48    }
1// Type alias for large integers.
2type ll = bigint;
4// Memoization map to store the dynamic programming states and their results.
5const memo: Map<ll, number> = new Map();
7// Variable to hold the number of happy groups.
8let numHappyGroups = 0;
10// Pre-process function to count happy groups divisible by batchSize and represent the remaining.
11function preprocessGroups(batchSize: number, groups: number[]): ll {
12    let state: ll = BigInt(0);
14    for (let groupSize of groups) {
15        let remainder = groupSize % batchSize;
16        numHappyGroups += remainder === 0 ? 1 : 0; // Increment count if the group is already happy.
17        if (remainder) {
18            // Increment the state by setting the bits for the remainder count.
19            state += BigInt(1) << (BigInt(remainder) * BigInt(5));
20        }
21    }
22    return state;
25// Recursive function using dynamic programming to find maximum happy groups.
26function dfs(currentState: ll, currentModulo: number, batchSize: number): number {
27    // Check if the result for the current state has been computed.
28    if (memo.has(currentState)) {
29        return memo.get(currentState)!;
30    }
32    let maxGroups = 0; // Track the max groups for this state.
33    // Check if the current group can be happy.
34    let isNewGroupHappy = currentModulo === 0 ? 1 : 0;
36    // Iterate through different group sizes to update the states accordingly.
37    for (let i = 1; i < batchSize; ++i) {
38        if ((currentState >> (BigInt(i) * BigInt(5))) & BigInt(31)) {
39            // Recursively call dfs with the new state and modulo.
40            let temp = dfs(currentState - (BigInt(1) << (BigInt(i) * BigInt(5))), (currentModulo + i) % batchSize, batchSize);
41            maxGroups = Math.max(maxGroups, temp + isNewGroupHappy);
42        }
43    }
44    // Save the result in memoization map.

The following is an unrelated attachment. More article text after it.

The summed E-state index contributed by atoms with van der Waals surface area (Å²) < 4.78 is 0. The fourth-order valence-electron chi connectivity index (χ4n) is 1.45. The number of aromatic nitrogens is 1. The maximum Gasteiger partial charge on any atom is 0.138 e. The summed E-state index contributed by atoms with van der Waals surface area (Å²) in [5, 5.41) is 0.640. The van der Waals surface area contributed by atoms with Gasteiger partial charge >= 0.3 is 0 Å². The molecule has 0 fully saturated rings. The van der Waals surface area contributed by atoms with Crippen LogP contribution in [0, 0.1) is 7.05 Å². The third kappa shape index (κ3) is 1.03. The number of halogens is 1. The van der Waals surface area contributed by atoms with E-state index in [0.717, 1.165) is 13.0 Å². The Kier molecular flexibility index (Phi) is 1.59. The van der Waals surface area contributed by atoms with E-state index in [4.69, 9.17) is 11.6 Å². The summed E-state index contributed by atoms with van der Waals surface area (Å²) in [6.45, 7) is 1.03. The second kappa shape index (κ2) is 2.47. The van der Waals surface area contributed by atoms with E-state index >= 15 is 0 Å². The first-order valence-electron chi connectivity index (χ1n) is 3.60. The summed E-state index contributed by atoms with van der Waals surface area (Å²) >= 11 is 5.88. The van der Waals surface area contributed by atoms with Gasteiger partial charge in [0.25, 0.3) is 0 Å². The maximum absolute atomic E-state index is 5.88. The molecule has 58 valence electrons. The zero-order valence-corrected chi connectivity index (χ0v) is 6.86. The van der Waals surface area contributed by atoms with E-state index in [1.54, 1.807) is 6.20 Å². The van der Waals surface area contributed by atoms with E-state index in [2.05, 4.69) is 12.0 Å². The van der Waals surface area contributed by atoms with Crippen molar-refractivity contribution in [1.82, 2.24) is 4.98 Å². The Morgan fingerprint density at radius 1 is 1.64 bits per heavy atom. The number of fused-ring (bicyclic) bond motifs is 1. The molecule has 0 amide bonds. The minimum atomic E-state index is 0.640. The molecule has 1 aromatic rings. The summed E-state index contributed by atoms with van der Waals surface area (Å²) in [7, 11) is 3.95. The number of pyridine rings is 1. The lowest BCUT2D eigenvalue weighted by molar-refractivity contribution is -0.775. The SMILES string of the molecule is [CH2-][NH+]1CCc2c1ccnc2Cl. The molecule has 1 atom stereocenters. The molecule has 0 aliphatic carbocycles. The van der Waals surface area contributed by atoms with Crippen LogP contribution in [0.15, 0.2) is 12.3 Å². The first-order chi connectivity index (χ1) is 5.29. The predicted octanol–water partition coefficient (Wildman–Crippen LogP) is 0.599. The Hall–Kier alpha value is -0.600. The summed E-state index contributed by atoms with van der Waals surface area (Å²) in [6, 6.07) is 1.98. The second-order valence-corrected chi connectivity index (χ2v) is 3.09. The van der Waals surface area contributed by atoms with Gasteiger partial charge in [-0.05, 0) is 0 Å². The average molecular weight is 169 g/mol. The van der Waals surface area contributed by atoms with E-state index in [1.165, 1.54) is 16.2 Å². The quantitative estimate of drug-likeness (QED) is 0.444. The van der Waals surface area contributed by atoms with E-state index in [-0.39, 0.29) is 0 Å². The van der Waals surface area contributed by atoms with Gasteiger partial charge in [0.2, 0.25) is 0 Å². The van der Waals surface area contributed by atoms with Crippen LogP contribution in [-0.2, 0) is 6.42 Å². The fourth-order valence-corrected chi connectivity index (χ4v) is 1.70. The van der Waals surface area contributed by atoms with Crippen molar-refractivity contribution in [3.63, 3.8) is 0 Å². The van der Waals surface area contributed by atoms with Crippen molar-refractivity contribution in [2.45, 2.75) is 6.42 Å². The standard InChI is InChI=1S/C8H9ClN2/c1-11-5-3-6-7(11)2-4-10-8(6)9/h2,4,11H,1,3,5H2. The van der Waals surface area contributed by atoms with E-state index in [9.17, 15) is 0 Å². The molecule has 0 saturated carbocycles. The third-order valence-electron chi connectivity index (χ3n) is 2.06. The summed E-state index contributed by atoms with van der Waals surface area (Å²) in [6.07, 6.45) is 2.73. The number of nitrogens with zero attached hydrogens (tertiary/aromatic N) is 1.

45    memo.set(currentState, maxGroups);
47    return maxGroups;
50// Main function to find the maximum number of happy groups.
51function maxHappyGroups(batchSize: number, groups: number[]): number {
52    let state: ll = preprocessGroups(batchSize, groups);
54    // Calculate the result starting from the state and 0 modulo.
55    numHappyGroups += dfs(state, 0, batchSize);
57    // Return the final count of happy groups.
58    return numHappyGroups;

Time and Space Complexity

Time Complexity

The given Python code defines a recursive function that uses memoization for optimizing the solution to the problem of finding the maximum number of happy groups given batchSize and groups. Here's an analysis of the time complexity:

  • The dfs function uses a memoization decorator @cache, which ensures that each unique state-mod pair is only computed once. The state variable is a bitmask that holds up to batchSize different group sizes, each represented by a 5-bit number. Hence, there are 2^(5*batchSize) possible states.
  • For each state, dfs iterates over batchSize - 1 possibilities, since it skips the 0 group size.
  • The recursion depth is at most batchSize.

Combining all the above factors, the worst-case time complexity is O(batchSize * 2^(5*batchSize)).

Space Complexity

The space complexity mainly comes from two parts:

  • The space for the cache used by dfs. Since it needs to cache each unique state-mod pair, and there are 2^(5*batchSize) possible states and batchSize different mod values, the space complexity for the memoization cache is O(batchSize * 2^(5*batchSize)).
  • The stack space due to recursive calls which would be O(batchSize), since that's the deepest the recursion can go.

Overall, the space complexity is dominated by the cache used for memoization, resulting in O(batchSize * 2^(5*batchSize)).

Learn more about how to find time and space complexity quickly using problem constraints.